The books I’ve read have included comprehensive histories, biographies and the diaries of participants in the war. Maybe I needed a break from history books, so when I came across The First Casualty by Ben Elton in a second hand shop, I thought it could give me a short break from my ongoing heavy reading program, without moving too far away from the historical topic.
This is only the second Ben Elton book I’ve read, the first being Stark, his debut novel released in 1989. I enjoyed that book at the time, but I recall how reviewers commented on Elton’s habit of preaching through his fiction.
There are clear moments of preachiness in the The First Casualty . Occasionally dialogue seems to be like mini lectures on the politics of the time, expressing views on the war’s causes and how it was being fought. Views that may perhaps be more obvious now with the hindsight we have. I assume some of those views align with Elton’s (considering the little familiarity I have of the author). While some might see that as a negative, its not something that bothers me.
Despite that political commentary, I find the book also shows there are no neat answers. Even the best of intentions, with every attempt to do the right thing, don’t always work out in the desired way in the middle of armed conflict.
The book is set at the time of the battle of Passchendaele in November 1917. It follows a London police inspector Douglas Kingsley and his undercover investigation into the murder of a British officer serving in France. It seems to be a cut and dried case. The murderer and the weapon used have been determined, so why the need to investigate further?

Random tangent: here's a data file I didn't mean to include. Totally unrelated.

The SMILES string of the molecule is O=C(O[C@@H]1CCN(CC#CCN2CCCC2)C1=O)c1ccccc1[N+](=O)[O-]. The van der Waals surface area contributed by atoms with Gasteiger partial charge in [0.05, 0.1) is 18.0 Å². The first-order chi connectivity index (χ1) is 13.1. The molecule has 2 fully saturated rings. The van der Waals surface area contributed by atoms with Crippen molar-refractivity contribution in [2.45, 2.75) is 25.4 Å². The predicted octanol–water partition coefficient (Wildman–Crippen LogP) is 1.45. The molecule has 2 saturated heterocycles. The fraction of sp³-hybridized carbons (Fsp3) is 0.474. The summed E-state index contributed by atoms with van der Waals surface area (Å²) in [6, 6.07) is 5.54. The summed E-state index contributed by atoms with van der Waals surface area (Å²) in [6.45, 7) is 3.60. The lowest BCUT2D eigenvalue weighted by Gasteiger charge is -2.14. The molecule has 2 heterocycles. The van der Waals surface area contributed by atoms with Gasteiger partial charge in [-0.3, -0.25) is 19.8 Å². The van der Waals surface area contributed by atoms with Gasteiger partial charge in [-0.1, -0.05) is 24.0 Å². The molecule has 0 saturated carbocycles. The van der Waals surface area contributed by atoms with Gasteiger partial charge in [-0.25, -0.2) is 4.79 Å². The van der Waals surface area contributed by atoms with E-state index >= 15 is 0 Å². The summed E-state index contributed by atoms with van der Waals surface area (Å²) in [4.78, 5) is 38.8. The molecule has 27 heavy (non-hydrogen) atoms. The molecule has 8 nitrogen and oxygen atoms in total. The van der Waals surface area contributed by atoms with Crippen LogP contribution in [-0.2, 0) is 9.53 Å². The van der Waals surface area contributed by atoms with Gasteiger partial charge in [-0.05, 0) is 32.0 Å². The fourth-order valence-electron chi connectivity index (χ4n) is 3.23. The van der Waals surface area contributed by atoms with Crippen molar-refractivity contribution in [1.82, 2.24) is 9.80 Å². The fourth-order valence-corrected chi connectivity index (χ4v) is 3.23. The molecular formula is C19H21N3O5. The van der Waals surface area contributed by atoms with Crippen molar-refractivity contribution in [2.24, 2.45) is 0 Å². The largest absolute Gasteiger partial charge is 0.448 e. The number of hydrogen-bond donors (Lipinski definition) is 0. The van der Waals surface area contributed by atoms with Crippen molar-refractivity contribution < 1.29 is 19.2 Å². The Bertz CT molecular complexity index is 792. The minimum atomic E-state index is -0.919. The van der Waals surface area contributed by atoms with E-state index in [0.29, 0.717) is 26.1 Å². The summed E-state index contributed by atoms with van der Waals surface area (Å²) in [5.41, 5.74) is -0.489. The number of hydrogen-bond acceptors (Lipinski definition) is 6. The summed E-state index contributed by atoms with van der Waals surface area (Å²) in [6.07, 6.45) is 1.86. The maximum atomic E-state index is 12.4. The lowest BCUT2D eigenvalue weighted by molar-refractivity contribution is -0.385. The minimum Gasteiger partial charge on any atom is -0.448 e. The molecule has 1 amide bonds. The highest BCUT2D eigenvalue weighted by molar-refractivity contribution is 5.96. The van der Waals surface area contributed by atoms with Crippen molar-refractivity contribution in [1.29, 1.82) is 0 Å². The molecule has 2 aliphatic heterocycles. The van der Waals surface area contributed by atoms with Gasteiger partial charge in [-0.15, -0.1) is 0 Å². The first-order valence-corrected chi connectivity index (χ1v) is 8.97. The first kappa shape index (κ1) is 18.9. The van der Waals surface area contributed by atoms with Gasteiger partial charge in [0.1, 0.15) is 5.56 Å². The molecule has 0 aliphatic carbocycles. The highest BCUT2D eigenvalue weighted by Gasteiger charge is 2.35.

The murder investigation gives the story a framework that allows Elton to explore the moral ambiguities and contradictions of war through Kingsley’s experience.
Things aren’t going well for Kingsley when he is introduced. His opposition to the war on grounds of “logic” instead of the usual conscientious objector’s appeal to pacifism aren’t being viewed kindly in the court where his case is being heard. Almost half of the book takes us through the process of his journey from that court house to a posting in the war zone that his conscience had driven him to avoid.
The brutality and futility of war are central themes of the book which is at times graphic in its portrayal of the violence of trench warfare. After reading so many histories of WWI I found that depiction of violence necessary. Apart from one incident in the book I didn’t find any of the violent episodes excessive. But even that single incident, that I felt hovered on the border of being gratuitous, had a purpose within the plot, playing an important part in Kingsley’s gathering of evidence.
A scene that I found less redeemable was a sex scene, that in the overall story had no role in the story’s progression, apart from giving Elton the chance to portray “liberated” suffragette attitudes. With that scene I felt Elton was following an overused formula but tried to give it a politically correct twist by using suffragette references.
After an extended diet of history, The First Casualty was an enjoyable snack that didn’t stray too far from the rest of my current reading habits.
I appreciated the break it gave from books that can often be a struggle to get through, books lacking the page-turner character of a well-paced fiction story. Elton’s book DID have that “can’t put it down” quality, with an intriguing but flawed protagonist thrown into a progression of interesting situations, and rather than being a distraction from my WWI studies, it has been an enhancement.